Monday, December 13, 2010

Writing Christmas cards, and a rainbow

Living in Cyprus, we have to ensure that Christmas cards to the UK are sent in reasonable time, with the hope that they might arrive at least a day or two before the 25th. I know that many people are well-organised, and sent out cards on December 1st. I am not one of their number. But kudos to those who do.

I did actually write our annual newsletter about ten days ago. But I wanted our sons to check it first; then it required some tweaking. It was Friday last week before it was finally printed. I thought I might write cards on Saturday, but somehow didn't get around to it... however, Sunday, I determined, would be The Day. Richard was out at a VHF radio course all day, and I wanted to get them in the mail today.

I knew it was going to take me a few hours, so, of course, I found several other vitally important things I needed to do instead. Some of which were indeed important and others which weren't. The sky was grey, and it was rainy and windy so I didn't plan to go out anywhere. But by 10.30am I still hadn't started on the cards.

I decided to turn the heating on for an hour's boost - it was that chilly - and make myself a cup of fruity tea.

Then I just wondered if any email had arrived in the past five minutes - as you do - and sat down at the computer. And browsed Facebook, And started playing one of those fast-moving silly games that I do at least limit to weekends.

Then suddenly my computer screen went blank.

It was a power cut. The first one we've had in a long time. And while I don't wish to spiritualise everything, it did feel as if God was taking rather drastic measures to ensure that I finally got started on my card-writing...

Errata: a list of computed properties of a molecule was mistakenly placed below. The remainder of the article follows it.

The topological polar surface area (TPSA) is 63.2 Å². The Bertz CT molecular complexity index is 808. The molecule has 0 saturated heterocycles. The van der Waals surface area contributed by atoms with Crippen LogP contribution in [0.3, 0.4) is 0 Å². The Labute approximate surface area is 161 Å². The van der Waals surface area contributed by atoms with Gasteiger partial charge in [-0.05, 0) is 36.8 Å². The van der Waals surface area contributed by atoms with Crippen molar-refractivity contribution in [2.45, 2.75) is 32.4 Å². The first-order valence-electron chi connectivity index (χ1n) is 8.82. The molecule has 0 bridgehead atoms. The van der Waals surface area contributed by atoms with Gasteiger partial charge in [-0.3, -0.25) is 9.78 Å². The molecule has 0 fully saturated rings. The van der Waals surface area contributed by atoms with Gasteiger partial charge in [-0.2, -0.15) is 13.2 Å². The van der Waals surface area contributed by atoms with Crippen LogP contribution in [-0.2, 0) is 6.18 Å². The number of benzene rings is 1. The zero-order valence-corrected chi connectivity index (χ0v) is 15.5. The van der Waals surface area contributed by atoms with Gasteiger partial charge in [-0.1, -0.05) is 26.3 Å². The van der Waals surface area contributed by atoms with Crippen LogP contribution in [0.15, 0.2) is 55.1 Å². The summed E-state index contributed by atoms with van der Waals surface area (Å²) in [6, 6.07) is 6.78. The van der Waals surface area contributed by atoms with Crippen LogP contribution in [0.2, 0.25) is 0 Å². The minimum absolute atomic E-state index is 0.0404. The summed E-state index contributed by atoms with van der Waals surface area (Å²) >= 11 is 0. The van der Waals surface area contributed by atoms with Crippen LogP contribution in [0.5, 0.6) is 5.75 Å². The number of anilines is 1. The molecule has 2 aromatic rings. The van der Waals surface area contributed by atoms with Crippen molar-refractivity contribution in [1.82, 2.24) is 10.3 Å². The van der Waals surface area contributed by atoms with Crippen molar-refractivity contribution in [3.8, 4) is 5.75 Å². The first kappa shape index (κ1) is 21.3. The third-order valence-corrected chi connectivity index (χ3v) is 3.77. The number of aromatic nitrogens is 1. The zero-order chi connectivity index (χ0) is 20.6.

Despite the greyness of the day, and the rain, there was enough light in the dining room without using electricity. And the radiators had at least warmed up, and I'd made my hot drink... so I gathered my resources:

Cards. List. Newsletters. Address book. Pens. And the hot fruity tea.

It's sad that I think of card-writing as a chore. Once I've started, I love thinking about our relatives and friends, despite their being thousands of miles away, as I fold the newsletters, choose the cards, and write the addresses.

Last year (and I find it interesting that it was also on December 12th), I did something of a production line system for writing Christmas cards, adding all the addresses at the end. My fingers were cramping by the end, so this year I decided to do one card at a time. It worked considerably better.

After an hour, I'd finished about fifteen cards. I had decided to reduce the numbers somewhat; last year I posted 69 to the UK and wrote 29 for local people. In the event, I only gave out about half the local ones - people went away, or we didn't see them, or I forgot. Lots of people don't do Christmas cards any more, anyway.

I decided that if I hadn't heard from someone for three years, I would not send out a card. Of course I don't only want to send cards to people who send them to us - people can get in touch in all kinds of ways. But if I haven't heard a thing from them in the past three years, I think it's probably safe to assume that they don't particularly want to hear from us... that cut the numbers down somewhat.

Happily the electricity resumed after about an hour and a half. I took a break for some lunch, and noticed the sun coming out briefly. For a few minutes, there was a rainbow:

Then I got back to card-writing, with a cup of coffee and another hour's boost to the central heating. Unlike last year, the cats showed no interest until Tessie decided to come and help towards the end:

Even with reduced numbers, I had 51 to post, but I only wrote five for local friends. If I decide to write some more, I still have plenty.

Then, feeling virtuously efficient, I did the majority of my Christmas shopping online at and

This morning, the skies were blue, the rain had stopped. After a couple of hours of housework - rather necessary, inside and out, after the stormy weekend - I had a pleasant twenty-minute walk down to the Post Office where I bought stamps and then spent half an hour sticking stamps and air mail stickers on to my 51 envelopes.

Waiting in the PO Box were some Christmas cards from friends and relatives who are a great deal more efficient than we are. When I got home, I found the ones we had been given by local friends already, and discovered that there were ten altogether. Rather than risk losing them amongst other paperwork, I decided to hang them up.

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